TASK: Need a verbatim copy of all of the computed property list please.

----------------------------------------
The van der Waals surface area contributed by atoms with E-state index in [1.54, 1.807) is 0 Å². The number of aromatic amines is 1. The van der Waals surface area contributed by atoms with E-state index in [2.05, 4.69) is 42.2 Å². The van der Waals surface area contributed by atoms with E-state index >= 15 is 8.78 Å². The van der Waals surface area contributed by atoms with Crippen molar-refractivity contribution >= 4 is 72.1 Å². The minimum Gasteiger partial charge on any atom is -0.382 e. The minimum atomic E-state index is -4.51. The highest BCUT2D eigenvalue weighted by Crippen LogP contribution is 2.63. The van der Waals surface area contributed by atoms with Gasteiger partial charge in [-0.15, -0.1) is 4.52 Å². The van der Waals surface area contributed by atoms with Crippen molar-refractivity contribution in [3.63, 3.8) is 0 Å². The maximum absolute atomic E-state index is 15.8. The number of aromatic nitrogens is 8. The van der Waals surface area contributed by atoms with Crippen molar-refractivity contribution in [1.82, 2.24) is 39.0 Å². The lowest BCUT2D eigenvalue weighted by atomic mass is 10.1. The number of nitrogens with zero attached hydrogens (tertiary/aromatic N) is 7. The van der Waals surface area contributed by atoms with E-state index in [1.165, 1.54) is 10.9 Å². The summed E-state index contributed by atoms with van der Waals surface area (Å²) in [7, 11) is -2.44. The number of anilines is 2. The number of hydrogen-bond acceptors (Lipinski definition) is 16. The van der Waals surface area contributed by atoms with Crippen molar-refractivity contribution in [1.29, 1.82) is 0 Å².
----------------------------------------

The van der Waals surface area contributed by atoms with E-state index in [1.54, 1.807) is 0 Å². The number of aromatic amines is 1. The van der Waals surface area contributed by atoms with E-state index in [2.05, 4.69) is 42.2 Å². The van der Waals surface area contributed by atoms with E-state index >= 15 is 8.78 Å². The van der Waals surface area contributed by atoms with Crippen molar-refractivity contribution >= 4 is 72.1 Å². The minimum Gasteiger partial charge on any atom is -0.382 e. The minimum atomic E-state index is -4.51. The highest BCUT2D eigenvalue weighted by Crippen LogP contribution is 2.63. The van der Waals surface area contributed by atoms with Gasteiger partial charge in [-0.15, -0.1) is 4.52 Å². The van der Waals surface area contributed by atoms with Crippen molar-refractivity contribution in [3.63, 3.8) is 0 Å². The maximum absolute atomic E-state index is 15.8. The number of aromatic nitrogens is 8. The van der Waals surface area contributed by atoms with Crippen molar-refractivity contribution in [1.82, 2.24) is 39.0 Å². The lowest BCUT2D eigenvalue weighted by atomic mass is 10.1. The number of nitrogens with zero attached hydrogens (tertiary/aromatic N) is 7. The van der Waals surface area contributed by atoms with E-state index in [1.165, 1.54) is 10.9 Å². The summed E-state index contributed by atoms with van der Waals surface area (Å²) in [7, 11) is -2.44. The number of anilines is 2. The number of hydrogen-bond acceptors (Lipinski definition) is 16. The van der Waals surface area contributed by atoms with Crippen molar-refractivity contribution in [1.29, 1.82) is 0 Å².